“We do not yet know what possible effects eating this variety of rice will have on human physiology, especially when this bacterial protein is absorbed into the blood stream,” Wang said. “This bacterial protein, when fully integrated into the human body, may cause allergies and may weaken the immune system.”
After Wang injected his lab rats with the Bt protein four times over a four-month period, he found their immune systems became abnormal, their spleens atrophied, and their white blood cell counts changed. He said this shows the Bt protein seriously affects mammals.
Yuan Longping is an agricultural scientist and popularly known as China’s “father of hybrid rice.” He is also a critic of the Bt rice.
During the China Development Forum 2014 Yuan told Xinhua, “A number of transgenic, insect-resistant rice varieties contain a toxic protein. If insects die after ingesting it, what happens when humans eat it? We have to be especially careful.”
Fudan University life sciences professor Yang Jinshui recently told Shanghai Daily, “The bacteria genes in GMO rice cannot be completely metabolized and eliminated.” Yang is a member of the genetic research team at the Chinese Academy of Agricultural Sciences.
“Rice is the staple food of the Chinese,” Yang said. “If [GMO rice is] industrialized and commercialized on a large scale, there is no turning back in our country. So we have to be extremely careful.”
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Tags: CCP, China, Falun Gong, human rights, labor camps, persecution of dissidents, Society
By Carol Wickenkamp
Electric shock weapons, dart guns, stun shields, thumb cuffs, restraint chairs, and spiked batons are just some of the specialty weapons designed to inflict pain being exported by Chinese companies closely aligned with, or owned by the state, according to a new report by Amnesty International.
Some of the equipment discussed in the report, such as ordinary handcuffs and restraints, a limited number of controlled stun weapons, and certain blunt striking instruments, all have legitimate law enforcement purposes, the report says.
But many of the weapons are “intrinsically cruel, inhuman and degrading, and therefore should be prohibited” from manufacture in the first place, the report says.
There are currently no comprehensive international covenants governing the manufacture and export of police weapons, and part of Amnesty’s advocacy work following the report will be to begin establishing such a mechanism—with China perhaps serving as a negative example.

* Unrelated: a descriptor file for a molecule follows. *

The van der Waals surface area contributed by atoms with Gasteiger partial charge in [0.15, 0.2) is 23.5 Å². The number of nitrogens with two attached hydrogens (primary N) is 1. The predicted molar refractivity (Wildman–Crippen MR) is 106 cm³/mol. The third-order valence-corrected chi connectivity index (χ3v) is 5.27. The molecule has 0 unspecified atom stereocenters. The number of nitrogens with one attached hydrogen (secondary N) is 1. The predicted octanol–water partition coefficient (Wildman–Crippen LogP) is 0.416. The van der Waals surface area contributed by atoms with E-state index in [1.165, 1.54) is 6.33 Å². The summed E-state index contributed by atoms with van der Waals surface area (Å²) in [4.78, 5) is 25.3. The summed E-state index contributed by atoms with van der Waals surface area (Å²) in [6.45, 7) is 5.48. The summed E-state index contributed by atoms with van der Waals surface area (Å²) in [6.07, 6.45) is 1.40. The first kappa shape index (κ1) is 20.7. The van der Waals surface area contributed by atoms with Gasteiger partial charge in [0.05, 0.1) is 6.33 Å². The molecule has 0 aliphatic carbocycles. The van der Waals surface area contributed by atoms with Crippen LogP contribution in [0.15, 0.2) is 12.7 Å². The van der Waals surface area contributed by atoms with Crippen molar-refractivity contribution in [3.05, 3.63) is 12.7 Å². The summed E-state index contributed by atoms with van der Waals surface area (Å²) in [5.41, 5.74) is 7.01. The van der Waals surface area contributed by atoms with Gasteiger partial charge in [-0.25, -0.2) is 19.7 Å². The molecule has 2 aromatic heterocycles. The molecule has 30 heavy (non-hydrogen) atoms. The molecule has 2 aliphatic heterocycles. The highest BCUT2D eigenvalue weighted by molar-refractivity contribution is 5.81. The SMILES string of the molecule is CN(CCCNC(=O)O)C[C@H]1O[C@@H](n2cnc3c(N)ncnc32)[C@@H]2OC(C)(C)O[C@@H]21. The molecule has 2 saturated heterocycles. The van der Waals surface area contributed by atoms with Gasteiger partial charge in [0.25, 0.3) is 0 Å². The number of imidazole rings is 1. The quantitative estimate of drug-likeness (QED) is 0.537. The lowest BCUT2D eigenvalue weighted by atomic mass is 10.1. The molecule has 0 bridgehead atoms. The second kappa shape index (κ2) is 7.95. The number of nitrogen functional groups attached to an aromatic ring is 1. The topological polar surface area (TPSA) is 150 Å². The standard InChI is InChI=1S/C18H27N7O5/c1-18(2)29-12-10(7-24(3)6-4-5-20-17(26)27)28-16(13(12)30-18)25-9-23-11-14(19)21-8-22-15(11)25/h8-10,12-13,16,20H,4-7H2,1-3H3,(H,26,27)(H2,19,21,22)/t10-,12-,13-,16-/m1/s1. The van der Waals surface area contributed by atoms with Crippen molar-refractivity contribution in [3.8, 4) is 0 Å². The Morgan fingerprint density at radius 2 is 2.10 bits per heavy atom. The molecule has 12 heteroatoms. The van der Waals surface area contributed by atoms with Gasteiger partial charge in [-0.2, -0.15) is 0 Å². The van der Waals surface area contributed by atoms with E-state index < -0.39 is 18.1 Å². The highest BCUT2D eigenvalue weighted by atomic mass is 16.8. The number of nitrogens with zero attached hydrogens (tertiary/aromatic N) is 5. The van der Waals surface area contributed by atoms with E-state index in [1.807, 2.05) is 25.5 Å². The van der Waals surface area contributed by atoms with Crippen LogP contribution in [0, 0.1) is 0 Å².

Read more: China Markets Tools of Torture
Tags: Body & Mind, cellphones, Children, health, IT and Media, psychology, relationships, technology
By Zachary Stieber
Steve Jobs, the Apple visionary, didn’t let his children use iPhones or iPads when he was alive.
Jobs, who helped create many of Apple’s most famous products, was the father of two teenage girls and a son before he passed away in 2011.
New York Times reporter Nick Bilton recently revealed a portion of an interview he once had with Jobs.
“So, your kids must love the iPad?” Bilton asked.
“They haven’t used it. We limit how much technology our kids use at home,” Jobs responded.
“‘m sure I responded with a gasp and dumbfounded silence. I had imagined the Jobs’s household was like a nerd’s paradise: that the walls were giant touch screens, the dining table was made from tiles of iPads and that iPods were handed out to guests like chocolates on a pillow,” Bilton added. “Nope, Mr. Jobs told me, not even close.”
Jobs didn’t elaborate in the interview, but Walter Isaacson, author of Steve Jobs, confirmed that Jobs valued time with his family away from screens.
“Every evening Steve made a point of having dinner at the big long table in their kitchen, discussing books and history and a variety of things,” Isaacson wrote.
“No one ever pulled out an iPad or computer. The kids did not seem addicted at all to devices.”
The NYT article includes quotes from a number of those involved in the tech world who also strictly limit their children’s screen time, including banning all gadgets on school nights.
“My kids accuse me and my wife of being fascists and overly concerned about tech, and they say that none of their friends have the same rules,” Chris Anderson, CEO of 3d Robotics, said of his five children, 6 to 17. “That’s because we have seen the dangers of technology firsthand. I’ve seen it in myself, I don’t want to see that happen to my kids.”